Through a coalition agreement with the Minority Front, the ANC secured the single extra seat it needed after last week's national election, taking it to 267 seats out of 400. Crucially, it also wrested control of KwaZulu- Natal province from Mangosuthu Buthelezi's Inka-tha Freedom Party.
In the run-up to the announcement, expected on Monday, of the cabinet chosen by the next president, Thabo Mbeki, a flurry of deals are being struck behind the scenes. Priorities in the mind of Mr Mbeki, who will formally succeed President Nelson Mandela next Wednesday, are said to be finding a role for Chief Buthelezi - possibly as his deputy - and enhancing the role of women.
His inauguration in Pretoria next Wednesday, a pounds 4.5m event that will also mark Mr Mandela's farewell after five years as President, is expected to be attended by 27 African presidents and a panoply of pop stars. Britain will be represented by the Deputy Prime Minister, John Prescott, as Tony Blair will be at the G8 summit in Cologne. Hillary Clinton is expected to act for the United States.
President Slobodan Milosevic, after being invited in March with the leaders of all countries with which South Africa had diplomatic relations, has been told he can come at his own risk. The Yugoslav leader, whose son has interests in South Africa, would be arrested as soon as he touched down here and turned over to the United Nations tribunal, which has indicted him as a war criminal.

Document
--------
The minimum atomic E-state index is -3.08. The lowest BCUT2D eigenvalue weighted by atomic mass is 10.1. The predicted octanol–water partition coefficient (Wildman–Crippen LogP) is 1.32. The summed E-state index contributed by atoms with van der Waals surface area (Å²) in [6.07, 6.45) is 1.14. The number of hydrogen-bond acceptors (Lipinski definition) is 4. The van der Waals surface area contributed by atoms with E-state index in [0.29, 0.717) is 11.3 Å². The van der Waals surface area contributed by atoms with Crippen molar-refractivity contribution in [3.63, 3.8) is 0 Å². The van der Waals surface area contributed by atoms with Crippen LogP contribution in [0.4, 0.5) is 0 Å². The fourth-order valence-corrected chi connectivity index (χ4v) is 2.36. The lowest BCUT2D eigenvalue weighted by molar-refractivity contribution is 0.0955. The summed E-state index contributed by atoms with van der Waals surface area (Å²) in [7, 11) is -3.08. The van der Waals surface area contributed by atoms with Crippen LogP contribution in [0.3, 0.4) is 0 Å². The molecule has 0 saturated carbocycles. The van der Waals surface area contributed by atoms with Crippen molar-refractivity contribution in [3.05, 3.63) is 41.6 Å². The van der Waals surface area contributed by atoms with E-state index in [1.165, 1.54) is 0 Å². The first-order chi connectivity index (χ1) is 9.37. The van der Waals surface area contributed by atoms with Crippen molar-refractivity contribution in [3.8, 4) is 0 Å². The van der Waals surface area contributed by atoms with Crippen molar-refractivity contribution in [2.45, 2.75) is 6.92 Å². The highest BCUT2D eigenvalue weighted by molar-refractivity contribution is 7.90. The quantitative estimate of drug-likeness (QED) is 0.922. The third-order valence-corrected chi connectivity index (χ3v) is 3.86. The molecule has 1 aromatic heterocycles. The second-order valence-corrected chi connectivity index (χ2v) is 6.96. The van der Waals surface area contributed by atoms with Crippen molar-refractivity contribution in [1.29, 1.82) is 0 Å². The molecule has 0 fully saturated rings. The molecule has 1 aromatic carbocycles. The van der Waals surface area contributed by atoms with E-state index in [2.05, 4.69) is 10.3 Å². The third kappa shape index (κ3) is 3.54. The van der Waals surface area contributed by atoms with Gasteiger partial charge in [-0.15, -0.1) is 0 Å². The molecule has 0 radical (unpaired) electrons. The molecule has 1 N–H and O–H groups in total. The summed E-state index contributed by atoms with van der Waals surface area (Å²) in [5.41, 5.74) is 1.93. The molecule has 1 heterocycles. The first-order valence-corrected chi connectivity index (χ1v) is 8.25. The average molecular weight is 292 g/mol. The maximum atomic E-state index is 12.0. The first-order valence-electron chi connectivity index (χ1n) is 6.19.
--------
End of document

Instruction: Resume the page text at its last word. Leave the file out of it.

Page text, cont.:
Yesterday's deal giving the ANC a two-thirds majority in the national parliament is mainly symbolic, because on any given issue the government would have been able to obtain the support of one or more smaller parties. Nevertheless, the 267th seat now secured by the ANC is a psychological fillip that can be used by the ruling party to keep in check what is likely to be a rowdy opposition under the Democratic Party leader, Tony Leon.
Even though the government can make adjustments to the constitution with its two-thirds majority, fundamental changes require the support of three- quarters of all MPs.
The biggest victory for the ANC in yesterday's deal with the Minority Front is to have forced Inkatha to relinquish control of KwaZulu-Natal's provincial legislature. Last Wednesday, Inkatha won 41.9 per cent (34 seats) in the province against the ANC's 39.3 per cent (32 seats). Under yesterday's deal, the Durban-based Minority Front, led by Amichand Rajbansi, in effect handed over its two provincial seats to the ANC, giving it parity with Inkatha.
The deal - described by Mr Rajbansi as a "roar for non-racialism" - emasculates Chief Buthelezi's party in its own home province and surely marks the end of the IFP-ANC political rivalry, which has claimed at least 10,000 lives in the past 15 years. It is not clear who will be chosen as provincial premier of KwaZulu-Natal.